• Freelancers and consultants
    If you’re a freelancer or consultant who rarely sees clients in person – think writer, designer, accountant and countless others – a virtual terminal allows you to accept payments easily, without investing in physical POS terminals and card readers that you might not end up using.

Benefits of using virtual terminals – and the one big risk

The benefits of being able to process customer transactions at any time, anywhere are obvious, but this convenience doesn’t come without risk. Here’s a rundown of the pros and cons of using a virtual terminal to process payments:

  • Benefits

    • Convenience
      Virtual terminals work on any device with an Internet browser. As most people have their smartphone on them at all times, virtual terminals are convenient to access.
    • Flexibility
      Virtual terminals can be used in almost any setting to accept payments from a range of sources – in person, over the phone, by email or even by post.
    • Capture sales that might otherwise be lost
      The biggest upside to virtual terminals is that they give business owners (or designated employees) the power to easily accommodate a customer transaction even if they are away from the business’s physical or online payment terminal. This means that your business won’t lose sales due to the inability to process a payment – a potential loss not just in revenue, but in customer lifetime value (LTV).
  • Risks

    • Security concerns
      The main argument against virtual terminals is their security. With in-person card payments made using a card reader, the card reader securely transmits the card information to the user’s POS and then on to their payment processor. Frequently, this information is encrypted as it’s transmitted for authorisation. In online card-not-present (CNP) transactions, the customer inputs their payment information, such as card number, CVV code and billing address. With payments made manually with a virtual terminal, the user inputs the payment details, which is inherently less secure than other payment methods.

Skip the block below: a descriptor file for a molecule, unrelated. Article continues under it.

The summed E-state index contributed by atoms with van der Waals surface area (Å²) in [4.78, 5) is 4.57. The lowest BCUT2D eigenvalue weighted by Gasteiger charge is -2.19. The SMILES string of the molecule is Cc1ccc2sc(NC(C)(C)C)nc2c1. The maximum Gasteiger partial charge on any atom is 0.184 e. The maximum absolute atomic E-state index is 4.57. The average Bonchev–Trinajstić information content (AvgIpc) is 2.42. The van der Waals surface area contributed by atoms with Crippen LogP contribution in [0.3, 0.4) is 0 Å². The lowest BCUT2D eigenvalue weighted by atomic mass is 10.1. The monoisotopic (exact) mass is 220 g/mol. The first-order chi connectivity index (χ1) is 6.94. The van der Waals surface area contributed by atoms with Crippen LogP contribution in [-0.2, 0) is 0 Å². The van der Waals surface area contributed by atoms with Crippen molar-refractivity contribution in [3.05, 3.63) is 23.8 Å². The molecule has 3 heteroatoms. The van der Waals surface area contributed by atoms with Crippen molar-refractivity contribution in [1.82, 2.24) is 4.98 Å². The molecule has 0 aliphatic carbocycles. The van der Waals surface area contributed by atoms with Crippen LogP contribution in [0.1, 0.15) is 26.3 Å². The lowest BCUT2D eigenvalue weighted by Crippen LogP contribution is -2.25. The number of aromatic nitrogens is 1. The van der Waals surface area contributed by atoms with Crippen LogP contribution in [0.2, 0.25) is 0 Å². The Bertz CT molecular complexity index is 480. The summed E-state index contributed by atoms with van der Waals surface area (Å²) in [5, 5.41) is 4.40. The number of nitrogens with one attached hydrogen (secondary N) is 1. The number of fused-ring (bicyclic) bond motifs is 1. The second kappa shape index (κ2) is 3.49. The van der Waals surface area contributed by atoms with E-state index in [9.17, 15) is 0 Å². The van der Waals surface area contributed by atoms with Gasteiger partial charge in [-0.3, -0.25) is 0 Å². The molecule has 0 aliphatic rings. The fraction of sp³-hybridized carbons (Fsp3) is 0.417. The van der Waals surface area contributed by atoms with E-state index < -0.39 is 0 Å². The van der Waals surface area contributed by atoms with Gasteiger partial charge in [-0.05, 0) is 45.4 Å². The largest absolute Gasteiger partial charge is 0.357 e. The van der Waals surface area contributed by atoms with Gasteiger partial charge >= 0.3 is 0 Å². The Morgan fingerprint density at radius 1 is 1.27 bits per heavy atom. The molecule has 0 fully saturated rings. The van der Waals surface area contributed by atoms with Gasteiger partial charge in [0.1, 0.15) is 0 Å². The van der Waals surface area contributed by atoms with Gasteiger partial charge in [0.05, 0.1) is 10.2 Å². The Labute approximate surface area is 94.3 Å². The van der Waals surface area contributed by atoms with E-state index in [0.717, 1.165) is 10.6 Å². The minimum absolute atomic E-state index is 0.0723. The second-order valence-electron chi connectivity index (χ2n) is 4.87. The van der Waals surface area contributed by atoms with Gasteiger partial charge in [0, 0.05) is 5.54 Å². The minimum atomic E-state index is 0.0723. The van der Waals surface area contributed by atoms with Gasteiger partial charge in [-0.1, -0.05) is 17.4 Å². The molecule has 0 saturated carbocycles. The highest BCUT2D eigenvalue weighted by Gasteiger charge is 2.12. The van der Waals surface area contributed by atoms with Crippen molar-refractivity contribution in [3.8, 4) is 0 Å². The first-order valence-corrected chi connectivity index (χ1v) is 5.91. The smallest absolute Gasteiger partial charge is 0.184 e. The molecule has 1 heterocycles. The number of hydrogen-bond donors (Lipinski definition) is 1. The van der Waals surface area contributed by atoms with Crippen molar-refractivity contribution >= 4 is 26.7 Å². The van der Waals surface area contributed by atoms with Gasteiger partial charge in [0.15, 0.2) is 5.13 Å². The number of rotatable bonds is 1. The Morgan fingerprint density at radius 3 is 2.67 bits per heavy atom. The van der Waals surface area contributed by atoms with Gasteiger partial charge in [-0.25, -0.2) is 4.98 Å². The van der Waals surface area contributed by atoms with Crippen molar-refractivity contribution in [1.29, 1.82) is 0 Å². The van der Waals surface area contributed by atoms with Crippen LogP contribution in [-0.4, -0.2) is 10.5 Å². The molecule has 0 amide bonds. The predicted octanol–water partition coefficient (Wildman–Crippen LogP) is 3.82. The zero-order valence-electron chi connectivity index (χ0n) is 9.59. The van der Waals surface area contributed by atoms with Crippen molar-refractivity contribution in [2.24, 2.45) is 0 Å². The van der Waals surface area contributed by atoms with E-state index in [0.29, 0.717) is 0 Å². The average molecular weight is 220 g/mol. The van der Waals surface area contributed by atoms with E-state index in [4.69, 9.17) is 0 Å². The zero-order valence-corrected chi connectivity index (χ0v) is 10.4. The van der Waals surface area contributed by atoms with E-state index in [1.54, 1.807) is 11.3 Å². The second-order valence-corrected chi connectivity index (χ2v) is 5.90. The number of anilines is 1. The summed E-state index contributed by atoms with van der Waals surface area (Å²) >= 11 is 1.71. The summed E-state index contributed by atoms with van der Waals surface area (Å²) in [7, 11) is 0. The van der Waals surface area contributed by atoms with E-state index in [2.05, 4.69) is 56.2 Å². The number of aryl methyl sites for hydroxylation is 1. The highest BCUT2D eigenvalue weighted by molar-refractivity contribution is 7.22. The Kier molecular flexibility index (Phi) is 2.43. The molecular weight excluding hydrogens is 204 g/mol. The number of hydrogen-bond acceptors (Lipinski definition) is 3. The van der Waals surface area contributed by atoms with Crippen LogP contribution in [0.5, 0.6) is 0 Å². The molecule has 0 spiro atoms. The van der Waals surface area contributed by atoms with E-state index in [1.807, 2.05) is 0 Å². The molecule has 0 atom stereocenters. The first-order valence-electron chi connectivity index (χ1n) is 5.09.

Does Stripe offer a virtual terminal?

Businesses that use Stripe can add a virtual terminal to their Stripe platform. However, they are not part of Stripe’s out-of-the-box solutions primarily because they make it harder to ensure adherence to our uncompromising standards for security and PCI-DSS compliance.

Adding a virtual terminal on your Stripe account requires an API, which we can help set up for you. After creating your virtual terminal, you’ll be able to access it from any browser via your Stripe Dashboard. Our goal is to balance a business’s ability to accept payments at any time and anywhere while ensuring that payments are as secure as possible. To maintain high security standards, virtual-terminal payments should be considered a useful but rare backup method for accepting payments via email, fax or telephone.